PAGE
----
I used to love this blog. Then it got to be like a job. I was trying to force things to post about. I stressed over it. So I quit. Tried to come back last year, couldn’t quite pull it off. But life is a funny thing. Just when you think you have nothing more to say something happens and you realize there were a ton of things to say, stories to tell, events to share. Some of the problem is Facebook/Twitter. Why keep up with a whole blog when you can click share or post pics to tell your story?
But life can’t be told in 140 characters can it? And even the most mundane Facebook post can spark uncivil war. So maybe it’s time to revisit the old Suburban Guerrilla homeblog. Tell some stories that need to be told and some that don’t. There have been a lot of things happen in this trailer park since I last posted regularly. Lots of epic tailgates. Two puppies have joined the crew and one has been lost. The Princess and Budman have grown up and out.
So I think I’ll try to go back and capture some of those stories. Memorialize some of those precious memories. Share some of those good times. And that is important because life brings unexpected changes. We’re all going to need those great memories as we live through some not so great times.
Life can change in an instant. In our case it was not like a lightning bolt. More like a slow motion train wreck. It started with a cold. Or the flu. Or some other passing annoyance that just hung around. The Esposa got sick. Then her Mother passed away. Facing a long car trip we decided to hit the ER for a Z pack and maybe an inhaler. In and out we thought. Go early in the AM, out in time to stop for lunch while the pharmacy filled the prescriptions.
Within an hour pneumonia was diagnosed. Within two she was in the ICU. By dinnertime on a ventilator, packed in ice to bring down her 105 degree fever. Within 24 hours chemically paralyzed and strapped into a device that kept her flipped on her front side so her lungs could expand. Within 48 hours tests confirmed she had Legionnaire’s pneumonia. We almost lost her. Christmas came and went. Then New Year’s. But she fought her way through it. Weak and beat down. All we needed was a couple of weeks in rehab. Physical therapy. Get her strength back.
Doctors at the rehab hospital were concerned about a potential intestinal blockage. They ordered an abdominal CT scan. Then they scheduled another for the next day, with dye this time. What they didn’t say was that they found concerning liver spots on the first one and needed the second to confirm a diagnosis. A diagnosis that no one would enunciate. It was there in their downcast eyes. In their lowered voices. Transferred back to the big hospital for more confirming tests, biopsies and such.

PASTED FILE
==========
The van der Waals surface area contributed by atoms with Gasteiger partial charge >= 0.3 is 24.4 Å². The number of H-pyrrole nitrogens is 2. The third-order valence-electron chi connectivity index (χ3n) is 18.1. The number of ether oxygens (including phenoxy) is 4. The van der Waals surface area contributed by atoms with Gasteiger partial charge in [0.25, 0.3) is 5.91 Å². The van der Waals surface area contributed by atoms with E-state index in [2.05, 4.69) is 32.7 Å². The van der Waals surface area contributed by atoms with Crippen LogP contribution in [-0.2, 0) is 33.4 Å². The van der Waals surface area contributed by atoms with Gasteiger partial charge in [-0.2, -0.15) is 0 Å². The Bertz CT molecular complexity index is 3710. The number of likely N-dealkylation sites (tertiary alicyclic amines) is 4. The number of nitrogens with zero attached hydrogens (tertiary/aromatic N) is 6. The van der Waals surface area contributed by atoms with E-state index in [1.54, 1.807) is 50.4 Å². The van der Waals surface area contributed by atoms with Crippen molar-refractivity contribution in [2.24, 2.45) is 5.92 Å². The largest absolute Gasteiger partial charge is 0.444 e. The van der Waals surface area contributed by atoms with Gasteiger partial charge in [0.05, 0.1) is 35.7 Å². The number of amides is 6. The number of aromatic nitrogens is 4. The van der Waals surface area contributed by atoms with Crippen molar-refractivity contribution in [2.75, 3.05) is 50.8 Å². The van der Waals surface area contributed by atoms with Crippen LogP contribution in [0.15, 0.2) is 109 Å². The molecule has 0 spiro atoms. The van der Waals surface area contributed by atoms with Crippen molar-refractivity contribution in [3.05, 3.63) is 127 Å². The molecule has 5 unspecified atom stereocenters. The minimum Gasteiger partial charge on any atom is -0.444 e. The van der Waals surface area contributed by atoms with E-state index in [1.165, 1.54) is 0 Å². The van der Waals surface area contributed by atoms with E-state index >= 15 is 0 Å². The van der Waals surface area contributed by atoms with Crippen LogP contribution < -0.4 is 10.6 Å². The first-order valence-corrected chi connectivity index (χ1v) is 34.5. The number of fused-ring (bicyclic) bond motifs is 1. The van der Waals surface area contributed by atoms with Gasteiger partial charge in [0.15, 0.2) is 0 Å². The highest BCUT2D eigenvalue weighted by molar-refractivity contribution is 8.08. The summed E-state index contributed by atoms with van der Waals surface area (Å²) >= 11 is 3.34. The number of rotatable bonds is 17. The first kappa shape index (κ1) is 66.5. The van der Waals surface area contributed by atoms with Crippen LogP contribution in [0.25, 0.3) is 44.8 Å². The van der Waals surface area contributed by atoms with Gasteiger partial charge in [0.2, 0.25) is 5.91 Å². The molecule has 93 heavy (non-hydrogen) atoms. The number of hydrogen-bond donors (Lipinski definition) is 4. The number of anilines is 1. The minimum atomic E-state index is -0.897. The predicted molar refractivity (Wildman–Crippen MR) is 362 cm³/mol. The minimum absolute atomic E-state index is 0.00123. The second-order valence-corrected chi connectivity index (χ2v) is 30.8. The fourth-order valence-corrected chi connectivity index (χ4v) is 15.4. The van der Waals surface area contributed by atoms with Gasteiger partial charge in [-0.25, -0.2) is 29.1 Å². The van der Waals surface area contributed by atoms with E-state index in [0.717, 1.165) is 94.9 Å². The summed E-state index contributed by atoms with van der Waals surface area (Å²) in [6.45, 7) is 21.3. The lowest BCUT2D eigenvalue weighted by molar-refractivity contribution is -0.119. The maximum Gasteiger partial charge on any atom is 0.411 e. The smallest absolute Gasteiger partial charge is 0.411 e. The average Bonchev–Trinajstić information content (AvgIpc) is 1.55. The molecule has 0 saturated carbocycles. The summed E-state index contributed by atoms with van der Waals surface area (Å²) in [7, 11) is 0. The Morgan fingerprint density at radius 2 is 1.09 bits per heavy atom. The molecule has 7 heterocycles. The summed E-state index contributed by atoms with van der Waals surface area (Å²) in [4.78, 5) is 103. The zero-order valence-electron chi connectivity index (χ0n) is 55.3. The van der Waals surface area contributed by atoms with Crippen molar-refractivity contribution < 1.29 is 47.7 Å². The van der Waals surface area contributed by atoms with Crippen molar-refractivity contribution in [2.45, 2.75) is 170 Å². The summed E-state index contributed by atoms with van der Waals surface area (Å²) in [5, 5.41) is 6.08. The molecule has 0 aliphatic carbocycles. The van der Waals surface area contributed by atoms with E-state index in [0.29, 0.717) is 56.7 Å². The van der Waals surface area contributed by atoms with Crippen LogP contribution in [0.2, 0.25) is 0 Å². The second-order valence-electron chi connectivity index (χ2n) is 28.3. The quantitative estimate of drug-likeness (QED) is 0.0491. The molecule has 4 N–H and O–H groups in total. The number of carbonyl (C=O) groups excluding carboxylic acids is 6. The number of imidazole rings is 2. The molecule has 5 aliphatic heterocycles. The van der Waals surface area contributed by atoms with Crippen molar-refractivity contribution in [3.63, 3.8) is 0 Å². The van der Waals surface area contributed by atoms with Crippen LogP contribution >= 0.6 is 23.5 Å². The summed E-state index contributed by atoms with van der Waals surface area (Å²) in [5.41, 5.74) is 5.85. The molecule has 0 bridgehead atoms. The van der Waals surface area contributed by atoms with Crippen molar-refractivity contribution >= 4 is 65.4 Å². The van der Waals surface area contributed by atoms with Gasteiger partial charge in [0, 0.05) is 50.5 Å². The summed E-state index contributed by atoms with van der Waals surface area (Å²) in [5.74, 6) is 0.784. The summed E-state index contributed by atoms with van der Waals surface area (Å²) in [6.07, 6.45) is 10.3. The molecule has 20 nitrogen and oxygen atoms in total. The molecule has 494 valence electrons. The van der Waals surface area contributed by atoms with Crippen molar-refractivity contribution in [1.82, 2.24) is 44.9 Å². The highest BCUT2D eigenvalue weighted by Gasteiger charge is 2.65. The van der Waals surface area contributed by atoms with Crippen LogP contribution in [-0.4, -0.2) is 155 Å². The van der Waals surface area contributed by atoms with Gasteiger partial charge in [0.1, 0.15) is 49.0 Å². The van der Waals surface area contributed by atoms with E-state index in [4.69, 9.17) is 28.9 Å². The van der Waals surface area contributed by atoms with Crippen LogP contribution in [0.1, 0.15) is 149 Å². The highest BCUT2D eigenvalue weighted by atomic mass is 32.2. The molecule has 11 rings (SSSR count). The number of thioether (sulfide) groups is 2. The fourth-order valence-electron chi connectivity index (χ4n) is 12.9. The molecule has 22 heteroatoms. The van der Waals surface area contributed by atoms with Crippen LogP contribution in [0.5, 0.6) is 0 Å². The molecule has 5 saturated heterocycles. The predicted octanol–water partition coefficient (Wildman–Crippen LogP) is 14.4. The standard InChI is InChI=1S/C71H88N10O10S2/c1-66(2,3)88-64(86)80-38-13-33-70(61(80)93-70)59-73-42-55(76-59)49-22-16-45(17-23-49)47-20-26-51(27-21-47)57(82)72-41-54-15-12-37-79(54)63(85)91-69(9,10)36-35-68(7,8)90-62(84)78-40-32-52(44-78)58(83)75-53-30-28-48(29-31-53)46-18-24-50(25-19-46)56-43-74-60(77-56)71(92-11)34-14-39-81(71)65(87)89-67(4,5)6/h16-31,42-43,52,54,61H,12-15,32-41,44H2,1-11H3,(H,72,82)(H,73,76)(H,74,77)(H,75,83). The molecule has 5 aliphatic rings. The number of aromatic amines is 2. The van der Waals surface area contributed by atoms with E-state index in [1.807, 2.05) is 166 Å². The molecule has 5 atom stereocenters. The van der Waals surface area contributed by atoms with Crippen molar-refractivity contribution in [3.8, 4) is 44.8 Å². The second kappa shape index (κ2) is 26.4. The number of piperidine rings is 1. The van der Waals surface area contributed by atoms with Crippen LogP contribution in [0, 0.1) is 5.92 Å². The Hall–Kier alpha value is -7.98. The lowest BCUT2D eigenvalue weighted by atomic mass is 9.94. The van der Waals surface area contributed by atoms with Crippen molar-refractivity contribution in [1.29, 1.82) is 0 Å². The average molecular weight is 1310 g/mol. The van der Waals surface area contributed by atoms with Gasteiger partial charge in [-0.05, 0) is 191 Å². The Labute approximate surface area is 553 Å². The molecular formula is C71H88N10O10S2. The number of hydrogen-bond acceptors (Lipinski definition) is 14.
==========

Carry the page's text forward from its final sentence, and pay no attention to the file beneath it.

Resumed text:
After 4 days the diagnosis was clear, but the tests would take several more days to come back. So we fought our way out of the hospital, lined up some home nurses and she got to sleep in her own bed for the first time in three weeks. Oncology appointments. Chemotherapy. Surgical insertion of a chemo port. Now, just fight through it. It’s just lost hair and nausea.
Four weeks in, oncologist notices an irregular pulse rate. Referred to a cardiologist. Diagnosis? Atrial Fibrillation. More pills. More risk. More worries.
Multiple times throughout this truly slow motion two month and counting train wreck I have thrown up my hands. “Jesus take the wheel!” But I always grab it back, try to fake like I’m in control again, only to realize (once again) that I’m not in charge here.
So to keep myself from looking forward past the next round of meds, the next round of chemo, the next doctor’s appointment; I’m going to look back. Write stories about the good times. Road trip to Tuscaloosa to watch Johnny Football beat Bama. Buying a boat last summer. Nights at the Dixie Chicken. Years worth of good memories to retain, relive and retell.
A sweet distraction from the truth. The truth is that I lack the faith and courage to relinquish control of my life to God. And maybe while I’m distracted I can finally cede control. Finally have the faith that I need to have. And let God take control.